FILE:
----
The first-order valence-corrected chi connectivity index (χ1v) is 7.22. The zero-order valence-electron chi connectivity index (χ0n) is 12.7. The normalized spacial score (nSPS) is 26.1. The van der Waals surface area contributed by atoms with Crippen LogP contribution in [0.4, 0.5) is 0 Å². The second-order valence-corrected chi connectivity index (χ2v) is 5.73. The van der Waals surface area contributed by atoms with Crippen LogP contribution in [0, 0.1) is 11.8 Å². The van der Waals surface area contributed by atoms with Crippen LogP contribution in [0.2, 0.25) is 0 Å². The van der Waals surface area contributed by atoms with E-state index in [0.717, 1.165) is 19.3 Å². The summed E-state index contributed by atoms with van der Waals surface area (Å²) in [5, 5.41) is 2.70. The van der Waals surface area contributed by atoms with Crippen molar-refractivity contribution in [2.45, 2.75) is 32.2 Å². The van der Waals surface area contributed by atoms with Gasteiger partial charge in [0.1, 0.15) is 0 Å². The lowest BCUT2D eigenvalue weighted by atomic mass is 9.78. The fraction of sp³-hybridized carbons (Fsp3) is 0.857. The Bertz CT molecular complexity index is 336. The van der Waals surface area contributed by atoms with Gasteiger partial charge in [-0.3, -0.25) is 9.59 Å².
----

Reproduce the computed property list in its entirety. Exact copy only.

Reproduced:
The first-order valence-corrected chi connectivity index (χ1v) is 7.22. The zero-order valence-electron chi connectivity index (χ0n) is 12.7. The normalized spacial score (nSPS) is 26.1. The van der Waals surface area contributed by atoms with Crippen LogP contribution in [0.4, 0.5) is 0 Å². The second-order valence-corrected chi connectivity index (χ2v) is 5.73. The van der Waals surface area contributed by atoms with Crippen LogP contribution in [0, 0.1) is 11.8 Å². The van der Waals surface area contributed by atoms with Crippen LogP contribution in [0.2, 0.25) is 0 Å². The van der Waals surface area contributed by atoms with E-state index in [0.717, 1.165) is 19.3 Å². The summed E-state index contributed by atoms with van der Waals surface area (Å²) in [5, 5.41) is 2.70. The van der Waals surface area contributed by atoms with Crippen molar-refractivity contribution in [2.45, 2.75) is 32.2 Å². The van der Waals surface area contributed by atoms with Gasteiger partial charge in [0.1, 0.15) is 0 Å². The lowest BCUT2D eigenvalue weighted by atomic mass is 9.78. The fraction of sp³-hybridized carbons (Fsp3) is 0.857. The Bertz CT molecular complexity index is 336. The van der Waals surface area contributed by atoms with Gasteiger partial charge in [-0.3, -0.25) is 9.59 Å².